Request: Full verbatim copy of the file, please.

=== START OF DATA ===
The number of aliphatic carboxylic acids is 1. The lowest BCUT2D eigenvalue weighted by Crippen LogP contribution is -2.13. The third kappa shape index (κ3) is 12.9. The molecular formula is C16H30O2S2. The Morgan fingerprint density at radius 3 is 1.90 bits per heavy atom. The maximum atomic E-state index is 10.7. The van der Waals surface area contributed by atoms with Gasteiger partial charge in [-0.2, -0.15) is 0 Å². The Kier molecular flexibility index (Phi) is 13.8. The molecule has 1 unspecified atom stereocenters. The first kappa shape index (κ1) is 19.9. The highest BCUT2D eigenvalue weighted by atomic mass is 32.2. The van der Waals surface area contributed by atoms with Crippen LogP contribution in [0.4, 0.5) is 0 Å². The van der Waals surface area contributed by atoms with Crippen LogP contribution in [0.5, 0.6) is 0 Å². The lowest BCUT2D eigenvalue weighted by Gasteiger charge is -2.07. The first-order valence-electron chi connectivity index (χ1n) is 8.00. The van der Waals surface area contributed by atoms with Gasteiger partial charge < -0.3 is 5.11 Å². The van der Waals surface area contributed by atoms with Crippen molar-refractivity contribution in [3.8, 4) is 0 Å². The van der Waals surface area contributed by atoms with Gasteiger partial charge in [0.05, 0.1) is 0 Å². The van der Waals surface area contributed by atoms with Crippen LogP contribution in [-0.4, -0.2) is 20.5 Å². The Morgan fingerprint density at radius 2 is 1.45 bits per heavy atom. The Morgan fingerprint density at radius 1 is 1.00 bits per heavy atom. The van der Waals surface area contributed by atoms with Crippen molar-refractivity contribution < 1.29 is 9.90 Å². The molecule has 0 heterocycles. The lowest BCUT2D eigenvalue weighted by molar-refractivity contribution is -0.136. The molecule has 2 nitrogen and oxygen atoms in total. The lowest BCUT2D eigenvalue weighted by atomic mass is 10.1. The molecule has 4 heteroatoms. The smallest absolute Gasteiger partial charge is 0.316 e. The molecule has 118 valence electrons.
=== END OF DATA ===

The number of aliphatic carboxylic acids is 1. The lowest BCUT2D eigenvalue weighted by Crippen LogP contribution is -2.13. The third kappa shape index (κ3) is 12.9. The molecular formula is C16H30O2S2. The Morgan fingerprint density at radius 3 is 1.90 bits per heavy atom. The maximum atomic E-state index is 10.7. The van der Waals surface area contributed by atoms with Gasteiger partial charge in [-0.2, -0.15) is 0 Å². The Kier molecular flexibility index (Phi) is 13.8. The molecule has 1 unspecified atom stereocenters. The first kappa shape index (κ1) is 19.9. The highest BCUT2D eigenvalue weighted by atomic mass is 32.2. The van der Waals surface area contributed by atoms with Crippen LogP contribution in [0.4, 0.5) is 0 Å². The van der Waals surface area contributed by atoms with Crippen LogP contribution in [0.5, 0.6) is 0 Å². The lowest BCUT2D eigenvalue weighted by Gasteiger charge is -2.07. The first-order valence-electron chi connectivity index (χ1n) is 8.00. The van der Waals surface area contributed by atoms with Gasteiger partial charge < -0.3 is 5.11 Å². The van der Waals surface area contributed by atoms with Crippen molar-refractivity contribution in [3.8, 4) is 0 Å². The van der Waals surface area contributed by atoms with Gasteiger partial charge in [0.05, 0.1) is 0 Å². The van der Waals surface area contributed by atoms with Crippen LogP contribution in [-0.4, -0.2) is 20.5 Å². The Morgan fingerprint density at radius 2 is 1.45 bits per heavy atom. The Morgan fingerprint density at radius 1 is 1.00 bits per heavy atom. The van der Waals surface area contributed by atoms with Crippen molar-refractivity contribution < 1.29 is 9.90 Å². The molecule has 0 heterocycles. The lowest BCUT2D eigenvalue weighted by molar-refractivity contribution is -0.136. The molecule has 2 nitrogen and oxygen atoms in total. The lowest BCUT2D eigenvalue weighted by atomic mass is 10.1. The molecule has 4 heteroatoms. The smallest absolute Gasteiger partial charge is 0.316 e. The molecule has 118 valence electrons.